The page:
The Stinging Nettle - Nettle Tea Benefits and Other Uses!
The Stinging Nettle - Urtica Dioica
The stinging or common nettle grows abundantly in wastelands, woods, hedgerows, banks and gardens, and is native to Europe, North America, Africa and Asia. Although considered a weed by many, the nettle has many health benefits if taken as a tea, eaten (either cooked or raw) or as a lotion applied to sore joints or to the scalp. The nettle has had many uses throughout history, not only for it's health benefits, but also for the fibres in the stalks. In Neolithic times nettles were used to make string, and the Germans made their uniforms for the first world war out of nettle fibres!
The nettle is highly nutritious, containing a high concentration of vitamins, including vitamin C and B2, minerals, and chlorophyll. Chlorophyll helps to build and replenish our red blood cells, boosting energy and improving well being almost instantly, and can be used to treat anemia. The nettle also helps boost the immune system, and it contains anti-inflammatories and natural pain relief, being of huge benefit to people suffering from rheumatic disorders and arthritis.
The yellow root of the nettle has been found to help treat an enlarged prostate, a condition that affects many men in midlife. After taking nettle root extract for a few months, both urine flow and frequency were shown to improve.
Nettles can be made into a lotion or rinse to use on the scalp, this helps with dandruff, improves growth and gives hair a healthy and glossy shine.
The nettle has also been found to lower blood pressure, lower blood sugar, and is a powerful diuretic. As with all herbal remedies, if you are currently on any medication then you should check with your pharmacist or doctor before taking nettle, particularly if you are already taking a diuretic or blood pressure medication, or if you are diabetic.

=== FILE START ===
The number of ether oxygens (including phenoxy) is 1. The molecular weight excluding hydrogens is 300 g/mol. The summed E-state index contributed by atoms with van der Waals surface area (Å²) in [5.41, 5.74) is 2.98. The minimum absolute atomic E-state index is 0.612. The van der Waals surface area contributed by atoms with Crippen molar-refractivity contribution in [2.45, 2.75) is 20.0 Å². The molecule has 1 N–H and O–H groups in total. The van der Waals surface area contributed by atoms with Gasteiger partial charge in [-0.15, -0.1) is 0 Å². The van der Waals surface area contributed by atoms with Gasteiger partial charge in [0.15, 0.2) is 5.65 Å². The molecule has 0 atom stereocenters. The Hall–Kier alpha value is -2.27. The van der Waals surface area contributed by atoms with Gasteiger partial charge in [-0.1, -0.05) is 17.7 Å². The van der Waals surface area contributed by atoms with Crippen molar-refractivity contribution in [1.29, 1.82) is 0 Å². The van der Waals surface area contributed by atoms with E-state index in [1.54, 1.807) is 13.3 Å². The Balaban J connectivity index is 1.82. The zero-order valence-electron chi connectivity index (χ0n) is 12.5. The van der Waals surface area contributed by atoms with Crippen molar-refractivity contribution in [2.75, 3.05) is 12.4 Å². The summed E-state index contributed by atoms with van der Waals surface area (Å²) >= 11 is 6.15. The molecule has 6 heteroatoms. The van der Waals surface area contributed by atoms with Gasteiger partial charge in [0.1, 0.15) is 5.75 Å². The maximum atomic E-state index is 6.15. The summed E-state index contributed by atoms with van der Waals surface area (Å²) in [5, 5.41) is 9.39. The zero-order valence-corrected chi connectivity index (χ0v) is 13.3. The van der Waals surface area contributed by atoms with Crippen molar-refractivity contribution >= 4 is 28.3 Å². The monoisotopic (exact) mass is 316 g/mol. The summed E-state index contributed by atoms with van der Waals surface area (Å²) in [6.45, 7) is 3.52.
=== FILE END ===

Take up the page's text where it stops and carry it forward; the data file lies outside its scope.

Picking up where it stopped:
50g fresh young nettle tops
500ml boiled water
Steep the nettles in the boiled water, cover and leave for 10 minutes. Strain and serve. This will make 3 cups that can be drunk through the day to ease the pain of arthritis.
Harvesting Nettle Leaves and Roots
Nettles shoud be harvested from young plants in spring before they flower. Be sure to wear gloves to prevent getting stung, and cut the top 15cm from the plants. The tops will quickly regrow and can be harvested again throughout the season. The leaves can be dried to store for a year. The roots should be harvested in the autumn.
Alternitively, root extract and dried leaves can be bought from phamacies and health food shops.
450g fresh nettle tops
1 medium onion
2 garlic cloves
400g potatoes peeled and chopped
150ml double cream
1 litre vegetable stock
grated nutmeg to taste
salt and pepper to taste
- Melt the butter and gently fry the onion and garlic in a large pan for 10 minutes. Add the nettles and potatoes and fry for a further 2 minutes.
- Add the stock, bring to the boil, cover and turn the heat down to simmer for around 15 minutes.
- Puree the mixture with a handheld blender, then stir in the cream.
- Season with the nutmeg, salt and pepper. Serve immediately
1 large bunch of nettle leaves, fresh or dried
500ml white wine vinegar
1 tbsp lavender (or 10 drops essential oil)
The lavender can be replaced with any aromatic herb of your choosing!
- Put the nettles, water and vinegar in a large pan, cover and simmer over a gentle heat for 2 hours.
- Stir in the lavender (or herbs of your choosing) and allow to cool.
- Strain through a sieve lined with fine weaved muslin, and filter into bottles.
This will keep for 1 month, use as a final, leave in hair rinse after shampooing, or apply to the scalp every other night to strengthen your hair.
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